Our hometown is at the foot of a volcano – Soil, climate and growing techniques that nurture green tea–
A tea plantation at the foot of a volcano
Green tea has different characteristics such as flavor, taste and aroma depending on where it was produced. The green tea introduced here is produced in the Kikuchi area of Kumamoto Prefecture, located in the central part of Kyushu. At the foot of Mount Aso, one of the largest volcanoes in the world, the land has well-drained soil filled with volcanic ash and groundwater from the mountain. Moreover, even in the Kikuchi region, the soil differs by location, and farmers work hard in each location day and night to make tea that makes the most of the characteristics of the land.
With the wind and the mist of the river on its side
Mr. Noda owns a 35,000 square meter tea plantation in Otsu Town, Kikuchi Rural District. His field is surrounded by mountains on both sides with Mount Aso rising in the front. The wind rushes in easily and prevents the formation of frost, a great enemy of tea shoots. This results in the growth of strong new shoots which are essential for making flavorful green tea. Also, in winter, a river fog rises from the river flowing right next to the fields, covering them. Doing so, moderate humidity is brought to the whole field and the tea plants grow in good condition.
Mr. Noda cultivates several varieties of tea in this area, including “Yabukita”, “Saeakakari”, “Meiryoku”, “Ooiwase” and “Sayamakaori”. His favorite tea is “Ooiwase”. It is a variety with a strong sweetness and a rich taste. “Young people seem to like refreshing teas like ‘Meiryoku’ and ‘Saeakari’,” says M. Noda. This farmer will even try to grow other varieties in the future for tea lovers to enjoy more and more teas.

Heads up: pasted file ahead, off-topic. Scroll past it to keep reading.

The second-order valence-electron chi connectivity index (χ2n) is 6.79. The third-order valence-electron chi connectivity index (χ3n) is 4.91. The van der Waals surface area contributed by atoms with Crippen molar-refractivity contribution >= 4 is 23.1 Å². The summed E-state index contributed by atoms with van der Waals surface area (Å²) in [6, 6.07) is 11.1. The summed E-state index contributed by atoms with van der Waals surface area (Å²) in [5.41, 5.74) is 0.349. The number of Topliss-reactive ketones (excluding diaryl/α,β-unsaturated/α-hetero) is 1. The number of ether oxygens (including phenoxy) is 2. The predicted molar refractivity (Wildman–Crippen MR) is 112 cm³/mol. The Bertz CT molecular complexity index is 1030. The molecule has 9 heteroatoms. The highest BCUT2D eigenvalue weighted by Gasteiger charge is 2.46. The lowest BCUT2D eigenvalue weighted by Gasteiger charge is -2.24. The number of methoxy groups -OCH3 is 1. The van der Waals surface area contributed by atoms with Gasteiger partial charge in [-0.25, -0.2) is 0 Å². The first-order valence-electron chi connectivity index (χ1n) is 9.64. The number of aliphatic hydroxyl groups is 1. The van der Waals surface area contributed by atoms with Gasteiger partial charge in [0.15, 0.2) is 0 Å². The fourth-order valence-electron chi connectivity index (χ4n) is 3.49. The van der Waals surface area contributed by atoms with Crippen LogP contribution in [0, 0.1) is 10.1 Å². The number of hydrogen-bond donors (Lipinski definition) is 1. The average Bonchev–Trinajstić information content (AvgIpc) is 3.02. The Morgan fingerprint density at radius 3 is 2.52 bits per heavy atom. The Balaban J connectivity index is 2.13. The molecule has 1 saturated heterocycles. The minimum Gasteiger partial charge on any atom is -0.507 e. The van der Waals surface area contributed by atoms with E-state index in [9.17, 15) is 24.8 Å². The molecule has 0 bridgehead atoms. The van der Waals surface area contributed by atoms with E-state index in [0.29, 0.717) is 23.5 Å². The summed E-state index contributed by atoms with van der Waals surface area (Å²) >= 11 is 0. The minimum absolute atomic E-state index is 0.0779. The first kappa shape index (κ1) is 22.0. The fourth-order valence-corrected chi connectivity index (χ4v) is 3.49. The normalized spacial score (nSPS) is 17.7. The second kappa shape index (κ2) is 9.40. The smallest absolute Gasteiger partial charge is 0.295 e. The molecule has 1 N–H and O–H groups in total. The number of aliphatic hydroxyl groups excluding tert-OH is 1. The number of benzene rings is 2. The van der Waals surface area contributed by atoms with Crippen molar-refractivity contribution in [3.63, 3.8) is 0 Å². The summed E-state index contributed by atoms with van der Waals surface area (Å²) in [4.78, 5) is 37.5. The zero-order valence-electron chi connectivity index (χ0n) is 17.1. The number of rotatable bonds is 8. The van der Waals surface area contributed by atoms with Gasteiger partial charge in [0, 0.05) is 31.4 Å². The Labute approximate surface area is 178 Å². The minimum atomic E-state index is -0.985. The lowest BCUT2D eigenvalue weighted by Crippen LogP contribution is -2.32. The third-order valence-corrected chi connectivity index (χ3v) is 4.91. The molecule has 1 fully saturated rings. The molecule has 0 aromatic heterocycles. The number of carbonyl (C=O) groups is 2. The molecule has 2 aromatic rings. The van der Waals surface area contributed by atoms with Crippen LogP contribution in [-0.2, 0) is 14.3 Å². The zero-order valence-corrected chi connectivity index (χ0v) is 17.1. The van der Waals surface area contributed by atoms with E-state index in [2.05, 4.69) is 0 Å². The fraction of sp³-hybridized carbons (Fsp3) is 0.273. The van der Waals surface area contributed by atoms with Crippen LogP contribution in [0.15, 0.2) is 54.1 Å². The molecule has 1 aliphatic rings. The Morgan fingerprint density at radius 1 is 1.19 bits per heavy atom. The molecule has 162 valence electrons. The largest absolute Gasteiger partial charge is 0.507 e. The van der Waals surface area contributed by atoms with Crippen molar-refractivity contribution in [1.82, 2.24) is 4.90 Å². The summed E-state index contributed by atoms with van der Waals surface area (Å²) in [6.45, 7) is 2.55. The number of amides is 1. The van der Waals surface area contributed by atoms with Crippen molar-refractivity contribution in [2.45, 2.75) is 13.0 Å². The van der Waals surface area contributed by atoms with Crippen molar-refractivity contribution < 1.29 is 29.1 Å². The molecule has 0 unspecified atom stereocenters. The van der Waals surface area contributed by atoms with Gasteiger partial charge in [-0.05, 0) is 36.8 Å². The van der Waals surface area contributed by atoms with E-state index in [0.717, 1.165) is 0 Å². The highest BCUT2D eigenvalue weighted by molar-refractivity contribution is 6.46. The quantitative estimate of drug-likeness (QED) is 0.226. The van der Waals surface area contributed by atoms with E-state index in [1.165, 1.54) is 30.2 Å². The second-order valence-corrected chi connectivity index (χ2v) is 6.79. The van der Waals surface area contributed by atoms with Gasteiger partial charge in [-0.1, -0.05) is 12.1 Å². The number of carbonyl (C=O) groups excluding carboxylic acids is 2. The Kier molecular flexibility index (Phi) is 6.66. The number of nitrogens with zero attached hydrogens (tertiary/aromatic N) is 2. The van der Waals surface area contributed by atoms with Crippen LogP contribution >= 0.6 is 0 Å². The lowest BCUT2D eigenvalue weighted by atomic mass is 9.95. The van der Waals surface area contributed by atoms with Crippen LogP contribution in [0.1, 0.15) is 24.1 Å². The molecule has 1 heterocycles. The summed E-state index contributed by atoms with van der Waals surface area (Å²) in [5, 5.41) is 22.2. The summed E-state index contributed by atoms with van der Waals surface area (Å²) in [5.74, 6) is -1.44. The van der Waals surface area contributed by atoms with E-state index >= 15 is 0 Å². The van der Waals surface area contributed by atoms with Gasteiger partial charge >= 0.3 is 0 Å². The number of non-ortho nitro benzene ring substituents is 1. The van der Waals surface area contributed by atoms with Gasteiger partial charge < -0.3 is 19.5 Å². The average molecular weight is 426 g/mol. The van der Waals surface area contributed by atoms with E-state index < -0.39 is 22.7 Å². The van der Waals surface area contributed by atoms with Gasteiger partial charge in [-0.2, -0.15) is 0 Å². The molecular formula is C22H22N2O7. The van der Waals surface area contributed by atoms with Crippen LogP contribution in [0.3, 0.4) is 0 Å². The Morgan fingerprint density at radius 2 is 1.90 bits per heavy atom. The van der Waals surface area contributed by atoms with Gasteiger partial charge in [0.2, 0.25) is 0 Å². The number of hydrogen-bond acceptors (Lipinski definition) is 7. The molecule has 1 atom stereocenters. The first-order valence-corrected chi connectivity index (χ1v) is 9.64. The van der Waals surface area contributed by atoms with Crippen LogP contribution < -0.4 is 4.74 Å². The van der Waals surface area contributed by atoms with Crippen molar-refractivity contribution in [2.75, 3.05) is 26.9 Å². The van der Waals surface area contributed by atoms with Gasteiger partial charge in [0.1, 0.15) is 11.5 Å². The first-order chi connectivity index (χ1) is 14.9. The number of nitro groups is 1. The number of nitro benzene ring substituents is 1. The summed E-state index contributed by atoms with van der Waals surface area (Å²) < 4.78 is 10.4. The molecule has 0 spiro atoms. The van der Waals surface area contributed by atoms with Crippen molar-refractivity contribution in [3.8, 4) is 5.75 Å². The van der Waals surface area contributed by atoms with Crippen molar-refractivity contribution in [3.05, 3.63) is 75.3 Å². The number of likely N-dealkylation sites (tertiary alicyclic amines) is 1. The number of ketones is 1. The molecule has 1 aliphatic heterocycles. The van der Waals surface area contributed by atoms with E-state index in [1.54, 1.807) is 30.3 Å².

Take advantage of the mountains ‘height difference
Another tea farmer, Mr. Nakayama, owns 80,000 square meter in the Kikuchi area. However, the fields are not in one place, but are scattered in several places from the middle of the mountain to its foot. “The highlands have volcanic ash and the lowlands have red soil, which makes it possible to grow teas whose colors differ when infused. The highlands and lowlands also have different temperatures, so there is also the advantage of being able to harvest the tea leaves at different times. He continues: “The difference in temperature makes the tea more delicious.”
Mr. Nakayama produces many varieties such as “Yabukita”, “Saemidori”, “Asanoka”, “Kanayamidori”, “Okumidori”, “Okuyutaka”, “Tsuyuhikari” and “Sayamakaori”. Among them, his favorite is “Sayamakaori” tea, which has a firm taste and is drunk with astringency. In addition to green tea, this farmer is also trying to grow black tea and mulberry tea in his vast territory.
The same Kyushu, the same Kumamoto, and the same region of Kikuchi, and yet the flavor, taste and color of the tea changes depending on the farm that produces it. Green tea does have a unique personality.